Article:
Friluftsliv: loving mother nature the Norwegian way
The philosophy of friluftsliv is all about spending time alone with nature in order to return to one’s true self. And it’s not only about hiking, but the main idea is to set yourself free from the general rush and routine. There is only you, a backpack behind your shoulders, and mother nature. Work that involves physical activity in the open air also fits into the friluftsliv concept. Wood chopping, for example. Lars Mitting, the author of the Norwegian Wood: Chopping, Stacking and Drying Wood the Scandinavian Way considers wood chopping to be something of a spiritual practice.
Here are some pieces of advice from native Norwegians: “Don’t take a camera, and don’t post about it on Facebook — just climb a hill or take a walk and keep the experience for yourself.” “Burn your TV, fill your pockets with chocolate and ham, and go for a long walk.”
Gezelligheid: enjoying closeness the Dutch way
Although the Netherlands is not part of Scandinavia, they also have a very nice concept of happiness. The Dutch believe that happiness is basically synonymous with unity with their loved ones. Time spent in the warm company of people who get you and support you no matter what is called Gezelligheid.
The word Gezel means companion, an old friend. The Dutch also often use the word gezellig which means cozy, pleasant, and friendly. Precious places and things that bring back vivid memories are gesellig too. Memorable long-awaited meetings with friends you have not seen for a long time are also gesellig. By the way, in Norway, they also have a similar concept, Koselig, which means a pleasant candlelit dinner in the company of good friends.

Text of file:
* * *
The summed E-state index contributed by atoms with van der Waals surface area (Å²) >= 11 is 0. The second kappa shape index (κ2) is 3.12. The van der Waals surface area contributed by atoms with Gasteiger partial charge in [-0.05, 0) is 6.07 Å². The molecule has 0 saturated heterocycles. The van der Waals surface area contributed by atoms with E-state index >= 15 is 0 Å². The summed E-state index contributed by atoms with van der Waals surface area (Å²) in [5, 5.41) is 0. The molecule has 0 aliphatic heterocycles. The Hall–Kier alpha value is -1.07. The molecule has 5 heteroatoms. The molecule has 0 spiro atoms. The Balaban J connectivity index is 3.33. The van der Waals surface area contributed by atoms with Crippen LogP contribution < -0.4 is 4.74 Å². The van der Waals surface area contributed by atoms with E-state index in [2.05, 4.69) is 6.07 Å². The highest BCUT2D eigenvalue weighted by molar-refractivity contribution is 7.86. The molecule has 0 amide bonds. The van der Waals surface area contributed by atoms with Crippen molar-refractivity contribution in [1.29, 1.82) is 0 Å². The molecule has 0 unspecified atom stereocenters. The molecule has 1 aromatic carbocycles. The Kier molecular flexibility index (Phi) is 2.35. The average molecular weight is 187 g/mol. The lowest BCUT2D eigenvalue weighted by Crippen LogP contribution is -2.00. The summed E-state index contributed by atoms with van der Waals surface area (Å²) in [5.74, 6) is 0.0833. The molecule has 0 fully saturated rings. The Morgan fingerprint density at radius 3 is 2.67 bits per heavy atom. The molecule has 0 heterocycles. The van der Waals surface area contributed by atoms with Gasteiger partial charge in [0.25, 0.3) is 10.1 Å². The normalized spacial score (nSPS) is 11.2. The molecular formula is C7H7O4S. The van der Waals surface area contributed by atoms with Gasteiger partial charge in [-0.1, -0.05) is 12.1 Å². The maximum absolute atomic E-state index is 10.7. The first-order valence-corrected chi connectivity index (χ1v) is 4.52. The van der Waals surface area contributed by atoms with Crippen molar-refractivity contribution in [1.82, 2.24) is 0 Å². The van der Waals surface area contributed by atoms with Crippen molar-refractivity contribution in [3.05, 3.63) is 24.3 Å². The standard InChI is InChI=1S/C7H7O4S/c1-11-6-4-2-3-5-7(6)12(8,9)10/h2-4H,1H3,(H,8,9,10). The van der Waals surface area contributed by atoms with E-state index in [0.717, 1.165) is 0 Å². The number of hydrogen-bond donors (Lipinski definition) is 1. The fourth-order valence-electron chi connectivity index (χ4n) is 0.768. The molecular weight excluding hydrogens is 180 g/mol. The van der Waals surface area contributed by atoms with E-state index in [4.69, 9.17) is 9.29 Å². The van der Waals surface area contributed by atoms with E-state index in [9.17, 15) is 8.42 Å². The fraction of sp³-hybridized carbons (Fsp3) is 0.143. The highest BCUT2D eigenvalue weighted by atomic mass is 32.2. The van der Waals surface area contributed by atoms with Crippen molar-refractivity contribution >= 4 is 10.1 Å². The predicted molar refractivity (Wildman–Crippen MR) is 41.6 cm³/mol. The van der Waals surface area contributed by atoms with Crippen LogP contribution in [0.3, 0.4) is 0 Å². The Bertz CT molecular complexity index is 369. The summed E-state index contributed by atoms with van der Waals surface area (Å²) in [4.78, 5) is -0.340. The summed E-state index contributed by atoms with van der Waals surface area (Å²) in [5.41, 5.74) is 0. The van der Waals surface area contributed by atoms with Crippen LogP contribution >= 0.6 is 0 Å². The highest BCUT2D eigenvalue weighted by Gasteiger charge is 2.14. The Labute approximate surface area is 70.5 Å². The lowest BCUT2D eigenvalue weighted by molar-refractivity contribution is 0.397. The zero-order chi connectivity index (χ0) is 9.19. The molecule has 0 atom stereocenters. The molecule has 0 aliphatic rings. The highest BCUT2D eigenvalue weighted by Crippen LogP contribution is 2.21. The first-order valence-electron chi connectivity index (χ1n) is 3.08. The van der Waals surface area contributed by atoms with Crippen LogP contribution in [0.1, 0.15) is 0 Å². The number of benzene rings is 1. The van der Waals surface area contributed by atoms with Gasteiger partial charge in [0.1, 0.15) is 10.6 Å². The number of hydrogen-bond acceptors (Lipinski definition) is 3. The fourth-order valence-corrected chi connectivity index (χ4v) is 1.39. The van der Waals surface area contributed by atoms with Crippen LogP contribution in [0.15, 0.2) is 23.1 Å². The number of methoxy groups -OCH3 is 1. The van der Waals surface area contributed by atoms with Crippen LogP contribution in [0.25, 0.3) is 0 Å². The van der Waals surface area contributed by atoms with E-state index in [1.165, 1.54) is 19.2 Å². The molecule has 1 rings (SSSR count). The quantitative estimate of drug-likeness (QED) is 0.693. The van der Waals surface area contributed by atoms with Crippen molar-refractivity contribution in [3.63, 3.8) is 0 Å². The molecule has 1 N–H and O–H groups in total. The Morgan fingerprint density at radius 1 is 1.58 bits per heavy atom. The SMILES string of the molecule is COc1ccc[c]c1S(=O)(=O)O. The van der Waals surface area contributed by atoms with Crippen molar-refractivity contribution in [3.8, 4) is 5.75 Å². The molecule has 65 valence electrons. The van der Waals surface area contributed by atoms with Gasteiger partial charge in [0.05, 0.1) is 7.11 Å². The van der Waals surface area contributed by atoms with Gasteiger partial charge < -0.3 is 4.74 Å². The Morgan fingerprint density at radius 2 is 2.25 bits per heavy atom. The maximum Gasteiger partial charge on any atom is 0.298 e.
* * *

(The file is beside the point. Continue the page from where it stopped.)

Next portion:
Kalsarikänni: a new way of relaxation from the Finns
Kalsarikännit (or simply pantsdrunk) is the Finnish way to spend time at home alone in your underwear having drinks. Kalsarit is a type of underwear, Kännit means drunk. The term has become popular thanks to Finland’s Ministry for Foreign Affairs that came up with the whole country-themed Emoji list. So, the next time you’re invited to an event you don’t want to attend, just go with the Finnish way of relaxation and say that you’re going to Kalsarikännit tonight.
The Finns are not alone with their Kalsarikännit — the Dutch also have a term for this. Niksen is the ability to relax and do nothing without feeling guilty about it. Niksen can become a real lifesaver for many who struggle with their multiple tasks at work and suffer from inevitable stress.
Gluggaveður: Icelandic optimism
Gluggaveður is the Islandic term to define that amazing feeling when you sit by the window with a hot cup of coffee or tea and enjoy the weather from indoors but don’t want to go outside to appreciate it. It’s very typical for these Nordic countries because sometimes, people like to wear something snuggly and Gluggaveður (or window-weather) for a while.
All you need for Gluggaveður is your cozy sweater and sweatpants, a cup of your hot beverage, a window, and the mood. They say that Gluggaveður can help your mind generate the most brilliant thoughts and ideas. So why not try it?
Which Nordic concept of happiness did you like the best? Would you try introducing any of them into your life?